Charles Johnson: Lying, new line and an up-and-comer, this bass tournament had it all
May 17, 2009 | 1138 views |  0 comments | 16 16 recommendations | email to a friend | print
PELL CITY — A majority of bass tournaments are governed by numerous rules.

And rightly so — without certain rules and guidelines, the events could get of hand. So, how about a tournament with no entry fee, only about eight boats and the rules can be counted on one hand?

Welcome to Vicious Fishing Writer's Conference tournament near Pell City.

This past week, Vicious Fishing, which is headquartered in Pell City with a line spooling plant near Dora, brought in pro anglers and invited outdoor writers from around the country to a private lake with a grand lodge for some fishing, photo shoots and tall tales.

It wast the second year for the event, and Vicious CEO Jeff Martin said they plan on doing it again.

Vicious pros from Alabama included Gerald Swindle of Warrior and Jimmy Mason of Rogersville. Marty Stone of North Carolina, Jeff Reynolds of Oklahoma, Kevin Short of Arkansas Pete Ponds of Mississippi and Peter Savoia from Ontario, Canada joined in the fun.

With pros and writers paired together, the rules were simple: no culling allowed and there was a $100 prize for the smallest fish brought to the scales. Of course there was the usual grand prize for the team with the highest weight total.

Oh, and Vicious' 6-pound test Vicious line was the maximum size allowed.

Hole sharing, or better known as "hole jumping," was somewhat common — especially toward the end of the event.

The laid-back day of fishing gave the opportunity to fill up the old notebook.

Here's some nuggets ...

* * *


Swindle was paired with James Hall, editor for Bassmaster Magazine. These two anglers fished the muddy waters left by the purposely created wave action from certain other competitors' boats. While the actions did draw some fierce comments from Swindle, there were no grounds for protest. Swindle and Hall did end winning the overall weight category with 14.25 pounds.

"I think the muddy water along the bank helped us out," said Swindle jokingly, after the final results were tallied.

Some of the other anglers complained that Swindle and Hall were scaring their fish since the pair removed their shirts during competition. Apparently suntan oil was not a priority for these two.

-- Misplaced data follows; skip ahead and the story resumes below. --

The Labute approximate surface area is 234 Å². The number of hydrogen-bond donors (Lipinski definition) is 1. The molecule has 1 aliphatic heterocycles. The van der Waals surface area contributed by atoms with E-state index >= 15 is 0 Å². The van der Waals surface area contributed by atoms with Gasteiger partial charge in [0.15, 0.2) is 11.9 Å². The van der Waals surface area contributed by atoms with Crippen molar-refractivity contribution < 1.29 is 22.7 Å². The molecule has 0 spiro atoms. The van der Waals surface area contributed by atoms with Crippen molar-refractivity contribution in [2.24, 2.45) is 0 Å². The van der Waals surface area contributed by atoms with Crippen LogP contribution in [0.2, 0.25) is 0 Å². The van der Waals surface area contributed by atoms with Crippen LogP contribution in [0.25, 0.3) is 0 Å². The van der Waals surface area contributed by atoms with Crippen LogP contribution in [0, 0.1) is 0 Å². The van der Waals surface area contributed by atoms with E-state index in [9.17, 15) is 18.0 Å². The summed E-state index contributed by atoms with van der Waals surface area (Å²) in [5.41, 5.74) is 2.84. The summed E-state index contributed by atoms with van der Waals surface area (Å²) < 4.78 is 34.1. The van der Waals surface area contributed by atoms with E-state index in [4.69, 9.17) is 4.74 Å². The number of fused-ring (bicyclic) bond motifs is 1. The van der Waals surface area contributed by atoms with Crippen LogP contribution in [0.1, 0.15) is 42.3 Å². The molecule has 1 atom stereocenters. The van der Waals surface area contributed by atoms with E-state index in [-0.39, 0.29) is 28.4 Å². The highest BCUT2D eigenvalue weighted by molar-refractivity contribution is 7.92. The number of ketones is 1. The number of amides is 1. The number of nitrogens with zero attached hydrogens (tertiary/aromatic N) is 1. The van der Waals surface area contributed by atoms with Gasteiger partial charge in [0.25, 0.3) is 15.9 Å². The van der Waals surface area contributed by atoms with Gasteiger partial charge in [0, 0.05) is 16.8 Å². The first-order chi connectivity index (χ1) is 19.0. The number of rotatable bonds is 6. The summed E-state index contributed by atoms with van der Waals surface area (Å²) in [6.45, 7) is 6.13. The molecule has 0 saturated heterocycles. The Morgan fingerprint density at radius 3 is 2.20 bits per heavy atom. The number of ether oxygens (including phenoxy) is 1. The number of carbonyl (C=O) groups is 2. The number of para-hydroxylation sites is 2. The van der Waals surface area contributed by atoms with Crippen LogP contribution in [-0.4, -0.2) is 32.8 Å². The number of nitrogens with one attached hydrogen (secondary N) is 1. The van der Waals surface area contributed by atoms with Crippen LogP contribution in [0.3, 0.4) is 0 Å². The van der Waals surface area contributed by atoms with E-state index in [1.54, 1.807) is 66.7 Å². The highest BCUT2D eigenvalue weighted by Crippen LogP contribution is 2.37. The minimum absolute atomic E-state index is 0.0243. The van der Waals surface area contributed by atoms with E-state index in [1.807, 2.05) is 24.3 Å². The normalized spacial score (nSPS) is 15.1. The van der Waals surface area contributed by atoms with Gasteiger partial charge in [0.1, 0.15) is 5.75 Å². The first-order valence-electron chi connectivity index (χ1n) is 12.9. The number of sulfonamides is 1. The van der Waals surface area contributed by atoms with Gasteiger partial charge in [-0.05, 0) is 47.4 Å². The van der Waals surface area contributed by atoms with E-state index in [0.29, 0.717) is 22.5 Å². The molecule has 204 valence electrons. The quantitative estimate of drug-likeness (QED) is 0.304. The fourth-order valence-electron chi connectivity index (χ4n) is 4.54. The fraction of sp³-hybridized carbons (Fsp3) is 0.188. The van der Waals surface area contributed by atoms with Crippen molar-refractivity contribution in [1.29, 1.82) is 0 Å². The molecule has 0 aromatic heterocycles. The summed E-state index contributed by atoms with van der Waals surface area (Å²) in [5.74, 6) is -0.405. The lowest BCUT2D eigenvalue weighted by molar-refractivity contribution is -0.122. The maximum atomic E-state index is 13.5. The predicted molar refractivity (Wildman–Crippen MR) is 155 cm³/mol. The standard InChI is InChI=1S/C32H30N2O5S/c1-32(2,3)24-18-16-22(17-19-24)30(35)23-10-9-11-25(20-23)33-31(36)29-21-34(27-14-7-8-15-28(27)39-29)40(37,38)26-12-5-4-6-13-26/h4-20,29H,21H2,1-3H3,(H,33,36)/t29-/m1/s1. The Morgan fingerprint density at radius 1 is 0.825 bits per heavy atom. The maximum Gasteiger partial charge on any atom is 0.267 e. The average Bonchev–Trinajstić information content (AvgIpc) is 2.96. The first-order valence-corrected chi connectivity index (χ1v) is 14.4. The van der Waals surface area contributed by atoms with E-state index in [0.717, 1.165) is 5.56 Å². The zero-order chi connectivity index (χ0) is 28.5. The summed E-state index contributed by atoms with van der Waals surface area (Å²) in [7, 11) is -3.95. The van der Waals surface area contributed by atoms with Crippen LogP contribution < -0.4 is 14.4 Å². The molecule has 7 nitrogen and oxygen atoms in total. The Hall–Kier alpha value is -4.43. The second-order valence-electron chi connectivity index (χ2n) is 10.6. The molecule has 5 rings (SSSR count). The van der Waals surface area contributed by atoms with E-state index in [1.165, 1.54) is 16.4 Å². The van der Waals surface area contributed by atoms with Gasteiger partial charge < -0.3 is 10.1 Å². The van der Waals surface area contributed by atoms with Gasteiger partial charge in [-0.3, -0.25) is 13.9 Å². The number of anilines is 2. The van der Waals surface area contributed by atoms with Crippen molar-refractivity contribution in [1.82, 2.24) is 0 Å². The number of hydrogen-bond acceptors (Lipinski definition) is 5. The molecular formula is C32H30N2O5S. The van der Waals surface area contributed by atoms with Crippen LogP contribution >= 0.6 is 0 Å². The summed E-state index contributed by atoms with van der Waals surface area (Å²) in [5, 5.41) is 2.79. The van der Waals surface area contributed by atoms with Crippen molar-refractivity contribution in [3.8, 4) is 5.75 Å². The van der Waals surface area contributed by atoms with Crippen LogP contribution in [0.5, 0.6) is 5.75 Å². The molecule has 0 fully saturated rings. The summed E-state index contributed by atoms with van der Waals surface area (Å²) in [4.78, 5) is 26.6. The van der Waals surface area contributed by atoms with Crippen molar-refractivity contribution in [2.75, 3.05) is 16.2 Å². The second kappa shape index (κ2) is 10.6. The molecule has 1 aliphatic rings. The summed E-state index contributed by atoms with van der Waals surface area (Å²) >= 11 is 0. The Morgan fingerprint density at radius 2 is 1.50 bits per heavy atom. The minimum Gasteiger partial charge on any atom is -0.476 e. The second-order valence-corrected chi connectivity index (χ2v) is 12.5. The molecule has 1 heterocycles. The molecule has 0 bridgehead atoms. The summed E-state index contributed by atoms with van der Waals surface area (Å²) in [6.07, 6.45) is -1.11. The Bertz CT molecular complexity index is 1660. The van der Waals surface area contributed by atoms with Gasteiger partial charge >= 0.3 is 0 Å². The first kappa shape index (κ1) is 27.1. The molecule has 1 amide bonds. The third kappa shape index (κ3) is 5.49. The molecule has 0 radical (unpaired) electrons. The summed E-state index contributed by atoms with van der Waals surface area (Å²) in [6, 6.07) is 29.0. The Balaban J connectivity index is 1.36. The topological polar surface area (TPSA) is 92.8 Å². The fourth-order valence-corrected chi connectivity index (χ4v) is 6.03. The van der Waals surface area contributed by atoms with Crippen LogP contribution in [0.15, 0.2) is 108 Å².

"I don't see how they caught any fish," said Stone.

* * *


One of the newest members to Vicious Fishing is Zeke Gossett of Pell City. Gossett is only 12 years old, but is on his way to becoming a pro angler. Last year he won the BASS Alabama State Youth Championship for his age group on Logan Martin.

By winning the state title last year, Gossett qualified for the Junior Bassmaster Southeast Championship on Lake Gaston in North Carolina. He competed against other youth championship anglers from around the Southeast. Gossett finished second overall and was only 5 ounces out of first place, as he helped his team win a new Skeeter bass boat.

Back in April, Gossett took top honors at the FLW Alabama State Youth Championship on Lake Mitchell. He topped everyone in the 11-14 age group by more than 5 pounds, which also out paced the 15-18 age group.

Gossett now holds the state title for both tours.

"I have been fishing since I could walk," Gossett said. "I plan to go to Auburn (University) and join the fishing team there."

Gossett said it felt good to have Vicious as a sponsor, and he is making plans to become a pro angler. Strike King Lure Company is also helping to sponsor Gossett.

With his win in the FLW state tournament, Gossett has qualified for the FLW National Guard Junior World Championship. He will travel to Pittsburg to compete against other youth anglers in his age group on the Allegheny River.

If you're not too proud to learn something from a 12-year-old, Gossett's favorite fishing technique is slow rolling a spinnerbait. He fishes all the time when he can, but also helps out with the kids at New Life Assembly of God Church, where he is a member.

* * *


Vicious has introduced a new braided line along with a special panfish line this year. The panfish line is a fluorescent yellow, which makes it easy for crappie and bream anglers to detect a strike. The braided line is made from a different process, which keeps it from soaking up water.

"The braid is made of several strands of Spectra," said Glen Cunningham, Sales Director for Vicious. "The line is run through rollers and impregnated with urethane."

Cunningham said the urethane is not a coating and does not rub or flake off like some of the other braids. The roller process helps the line stay round and therefore will not cut into the line spooled on a reel. Also, it makes for stronger knots since the line won't cut against itself.

"Whatever type of line you fish with, always wet the line before tying a knot," Cunningham said. "This will increase the knot strength."
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